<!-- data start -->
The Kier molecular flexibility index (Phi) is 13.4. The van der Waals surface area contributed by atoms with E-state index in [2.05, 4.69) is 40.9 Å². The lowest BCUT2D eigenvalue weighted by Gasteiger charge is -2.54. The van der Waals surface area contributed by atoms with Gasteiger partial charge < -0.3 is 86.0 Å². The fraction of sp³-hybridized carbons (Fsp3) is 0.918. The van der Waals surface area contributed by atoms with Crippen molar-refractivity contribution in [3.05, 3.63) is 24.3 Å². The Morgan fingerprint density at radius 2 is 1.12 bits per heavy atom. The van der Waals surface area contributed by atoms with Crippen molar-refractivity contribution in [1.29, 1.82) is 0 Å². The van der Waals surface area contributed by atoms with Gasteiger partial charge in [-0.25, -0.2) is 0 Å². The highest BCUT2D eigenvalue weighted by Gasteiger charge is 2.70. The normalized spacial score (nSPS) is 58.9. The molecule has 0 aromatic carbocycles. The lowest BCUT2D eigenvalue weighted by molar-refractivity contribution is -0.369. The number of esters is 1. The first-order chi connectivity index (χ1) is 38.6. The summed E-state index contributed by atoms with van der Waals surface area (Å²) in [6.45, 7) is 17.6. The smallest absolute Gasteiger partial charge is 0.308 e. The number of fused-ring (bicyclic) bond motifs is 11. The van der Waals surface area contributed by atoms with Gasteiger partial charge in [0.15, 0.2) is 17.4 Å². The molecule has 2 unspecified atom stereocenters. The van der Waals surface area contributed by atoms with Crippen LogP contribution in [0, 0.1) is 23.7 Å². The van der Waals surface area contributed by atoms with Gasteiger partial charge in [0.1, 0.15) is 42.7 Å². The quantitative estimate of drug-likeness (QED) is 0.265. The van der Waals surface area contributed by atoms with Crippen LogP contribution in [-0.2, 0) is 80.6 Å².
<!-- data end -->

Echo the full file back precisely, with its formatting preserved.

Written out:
The Kier molecular flexibility index (Phi) is 13.4. The van der Waals surface area contributed by atoms with E-state index in [2.05, 4.69) is 40.9 Å². The lowest BCUT2D eigenvalue weighted by Gasteiger charge is -2.54. The van der Waals surface area contributed by atoms with Gasteiger partial charge < -0.3 is 86.0 Å². The fraction of sp³-hybridized carbons (Fsp3) is 0.918. The van der Waals surface area contributed by atoms with Crippen molar-refractivity contribution in [3.05, 3.63) is 24.3 Å². The Morgan fingerprint density at radius 2 is 1.12 bits per heavy atom. The van der Waals surface area contributed by atoms with Crippen molar-refractivity contribution in [1.29, 1.82) is 0 Å². The van der Waals surface area contributed by atoms with Gasteiger partial charge in [-0.25, -0.2) is 0 Å². The highest BCUT2D eigenvalue weighted by Gasteiger charge is 2.70. The normalized spacial score (nSPS) is 58.9. The molecule has 0 aromatic carbocycles. The lowest BCUT2D eigenvalue weighted by molar-refractivity contribution is -0.369. The number of esters is 1. The first-order chi connectivity index (χ1) is 38.6. The summed E-state index contributed by atoms with van der Waals surface area (Å²) in [6.45, 7) is 17.6. The smallest absolute Gasteiger partial charge is 0.308 e. The number of fused-ring (bicyclic) bond motifs is 11. The van der Waals surface area contributed by atoms with Gasteiger partial charge in [0.15, 0.2) is 17.4 Å². The molecule has 2 unspecified atom stereocenters. The van der Waals surface area contributed by atoms with Crippen LogP contribution in [0, 0.1) is 23.7 Å². The van der Waals surface area contributed by atoms with Gasteiger partial charge in [0.1, 0.15) is 42.7 Å². The quantitative estimate of drug-likeness (QED) is 0.265. The van der Waals surface area contributed by atoms with Crippen LogP contribution in [-0.2, 0) is 80.6 Å².